The Ottumwa Courier

Local News

March 1, 2013

Road graders struggle to keep up with clearing rural roads

Constant snowfall causes sixth snow day of school year

OTTUMWA — The decision to call the third snow day in a row — and the sixth this school year — was based on the nearly impassable rural roads.

“We have a lot of county roads, and I understand the task the county workers have, therefore sometimes maintaining some of those roads is out of their control,” said Ottumwa Superintendent Davis Eidahl.

At times during snowfall the school district will run buses on “hard surface only” routes.

“That’s what we were hoping to get by with [Thursday] morning,” Eidahl said. “But those hard-surface roads in the county had frozen over overnight, and there was not enough time to get the buses out this morning and running.”

Dan Terrell, superintendent of Wapello County Secondary Roads Department, said the wind plays a major role in making his job even harder.

“Out in the rural area where the wind gets to them more and with it snowing all night last [Wednesday] night, it blowed them back shut,” Terrell said. “There was no way to keep up with it.”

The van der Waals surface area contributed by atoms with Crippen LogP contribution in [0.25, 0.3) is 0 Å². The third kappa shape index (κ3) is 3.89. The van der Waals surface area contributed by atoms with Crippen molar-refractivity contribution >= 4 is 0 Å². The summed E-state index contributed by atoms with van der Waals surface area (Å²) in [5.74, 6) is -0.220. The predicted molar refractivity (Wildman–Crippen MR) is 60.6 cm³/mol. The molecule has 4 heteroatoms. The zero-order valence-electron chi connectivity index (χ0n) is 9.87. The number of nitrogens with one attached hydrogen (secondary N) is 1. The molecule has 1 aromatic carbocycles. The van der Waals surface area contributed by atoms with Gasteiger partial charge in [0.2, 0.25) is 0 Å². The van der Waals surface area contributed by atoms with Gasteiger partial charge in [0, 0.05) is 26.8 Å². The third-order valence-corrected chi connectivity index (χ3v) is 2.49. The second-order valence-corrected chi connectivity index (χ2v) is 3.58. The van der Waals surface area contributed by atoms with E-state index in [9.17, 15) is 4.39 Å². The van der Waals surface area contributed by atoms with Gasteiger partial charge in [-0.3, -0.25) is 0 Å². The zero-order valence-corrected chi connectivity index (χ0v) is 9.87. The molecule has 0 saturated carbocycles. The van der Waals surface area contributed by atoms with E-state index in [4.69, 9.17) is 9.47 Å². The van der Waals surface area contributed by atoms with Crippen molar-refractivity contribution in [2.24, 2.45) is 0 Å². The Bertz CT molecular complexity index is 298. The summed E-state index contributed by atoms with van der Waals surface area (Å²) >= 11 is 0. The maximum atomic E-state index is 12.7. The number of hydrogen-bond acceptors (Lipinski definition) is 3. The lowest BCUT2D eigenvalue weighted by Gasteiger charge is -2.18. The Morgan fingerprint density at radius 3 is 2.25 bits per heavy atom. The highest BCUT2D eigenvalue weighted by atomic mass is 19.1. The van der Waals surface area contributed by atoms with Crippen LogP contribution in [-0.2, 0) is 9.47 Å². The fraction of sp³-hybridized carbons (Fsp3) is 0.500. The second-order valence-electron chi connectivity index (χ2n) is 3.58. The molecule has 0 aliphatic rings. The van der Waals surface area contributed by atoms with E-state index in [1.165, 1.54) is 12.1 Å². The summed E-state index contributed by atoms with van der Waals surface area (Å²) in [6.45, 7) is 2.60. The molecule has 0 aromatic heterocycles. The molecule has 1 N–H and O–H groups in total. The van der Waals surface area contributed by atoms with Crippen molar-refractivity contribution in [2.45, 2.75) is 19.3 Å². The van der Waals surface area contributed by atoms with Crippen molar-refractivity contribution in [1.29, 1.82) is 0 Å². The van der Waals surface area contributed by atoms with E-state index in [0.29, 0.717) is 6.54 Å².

The roads began to open during the day Wednesday, he said, but snow started blowing across and created an icy covering, as well as 2- to 3-foot snow drifts in some areas.

When it snows nearly constantly for days on end, he said his crews are out going over the roads non-stop.

As of Thursday afternoon, the Ottumwa area had received 7-10 inches of snow since Tuesday, according to the National Weather Service in Des Moines.

The secondary roads department can’t use its normal sand/salt mixture on gravel roads.

“The salt will melt the ice on the paved road, but that brine it produces doesn’t soak into the paved road. It dries on top of it,” Terrell said. “If that salt gets into that gravel road, it will turn to mud. It makes conditions worse and muddier than they already are.”

His department has 10 road graders that run over all gravel roads in the county, as well as nine trucks on paved county roads.

“Those nine run continuously,” Terrell said. “Then there’s the loader operators working in the shop loading sand and salt. But it’s not enough. There’s more jobs than there are people.”

In total, his department has to clear 700 to 800 miles of county roads.

“When it’s snowing at the rate it’s been snowing the past couple days, it’s too many miles,” he said. “Each operator in the county that runs one of the road graders has got 70-90 miles in one territory.”

This time, since the roads were already frozen and slick before the snow started falling, it has slowed down the process of clearing them.